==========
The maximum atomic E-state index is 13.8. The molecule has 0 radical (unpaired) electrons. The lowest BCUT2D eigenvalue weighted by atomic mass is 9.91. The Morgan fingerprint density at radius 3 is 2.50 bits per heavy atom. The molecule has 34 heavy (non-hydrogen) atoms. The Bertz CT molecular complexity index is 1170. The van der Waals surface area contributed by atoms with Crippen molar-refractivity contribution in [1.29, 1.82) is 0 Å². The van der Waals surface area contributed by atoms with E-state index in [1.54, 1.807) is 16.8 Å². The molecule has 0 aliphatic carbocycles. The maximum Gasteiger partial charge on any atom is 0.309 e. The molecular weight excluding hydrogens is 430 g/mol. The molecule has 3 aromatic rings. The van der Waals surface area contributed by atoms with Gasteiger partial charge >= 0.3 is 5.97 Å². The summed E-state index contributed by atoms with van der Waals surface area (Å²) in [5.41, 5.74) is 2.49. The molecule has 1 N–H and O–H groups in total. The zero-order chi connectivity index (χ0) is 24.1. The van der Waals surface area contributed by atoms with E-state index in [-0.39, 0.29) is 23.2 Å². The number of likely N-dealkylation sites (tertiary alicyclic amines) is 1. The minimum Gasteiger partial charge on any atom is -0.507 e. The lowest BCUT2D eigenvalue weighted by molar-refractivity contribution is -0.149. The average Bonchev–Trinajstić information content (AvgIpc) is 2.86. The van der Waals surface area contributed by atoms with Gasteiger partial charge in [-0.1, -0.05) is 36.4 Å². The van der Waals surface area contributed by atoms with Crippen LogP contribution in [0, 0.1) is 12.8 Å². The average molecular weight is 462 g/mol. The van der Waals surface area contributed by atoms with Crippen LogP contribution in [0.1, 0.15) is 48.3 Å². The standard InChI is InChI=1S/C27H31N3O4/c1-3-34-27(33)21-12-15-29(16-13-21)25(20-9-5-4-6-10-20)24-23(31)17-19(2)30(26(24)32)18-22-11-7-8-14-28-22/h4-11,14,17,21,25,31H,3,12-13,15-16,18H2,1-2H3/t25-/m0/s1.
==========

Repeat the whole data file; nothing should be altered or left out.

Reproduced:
The maximum atomic E-state index is 13.8. The molecule has 0 radical (unpaired) electrons. The lowest BCUT2D eigenvalue weighted by atomic mass is 9.91. The Morgan fingerprint density at radius 3 is 2.50 bits per heavy atom. The molecule has 34 heavy (non-hydrogen) atoms. The Bertz CT molecular complexity index is 1170. The van der Waals surface area contributed by atoms with Crippen molar-refractivity contribution in [1.29, 1.82) is 0 Å². The van der Waals surface area contributed by atoms with E-state index in [1.54, 1.807) is 16.8 Å². The molecule has 0 aliphatic carbocycles. The maximum Gasteiger partial charge on any atom is 0.309 e. The molecular weight excluding hydrogens is 430 g/mol. The molecule has 3 aromatic rings. The van der Waals surface area contributed by atoms with Gasteiger partial charge >= 0.3 is 5.97 Å². The summed E-state index contributed by atoms with van der Waals surface area (Å²) in [5.41, 5.74) is 2.49. The molecule has 1 N–H and O–H groups in total. The zero-order chi connectivity index (χ0) is 24.1. The van der Waals surface area contributed by atoms with E-state index in [-0.39, 0.29) is 23.2 Å². The number of likely N-dealkylation sites (tertiary alicyclic amines) is 1. The minimum Gasteiger partial charge on any atom is -0.507 e. The lowest BCUT2D eigenvalue weighted by molar-refractivity contribution is -0.149. The average Bonchev–Trinajstić information content (AvgIpc) is 2.86. The van der Waals surface area contributed by atoms with Gasteiger partial charge in [-0.1, -0.05) is 36.4 Å². The van der Waals surface area contributed by atoms with Crippen LogP contribution in [0, 0.1) is 12.8 Å². The average molecular weight is 462 g/mol. The van der Waals surface area contributed by atoms with Crippen LogP contribution in [0.1, 0.15) is 48.3 Å². The standard InChI is InChI=1S/C27H31N3O4/c1-3-34-27(33)21-12-15-29(16-13-21)25(20-9-5-4-6-10-20)24-23(31)17-19(2)30(26(24)32)18-22-11-7-8-14-28-22/h4-11,14,17,21,25,31H,3,12-13,15-16,18H2,1-2H3/t25-/m0/s1.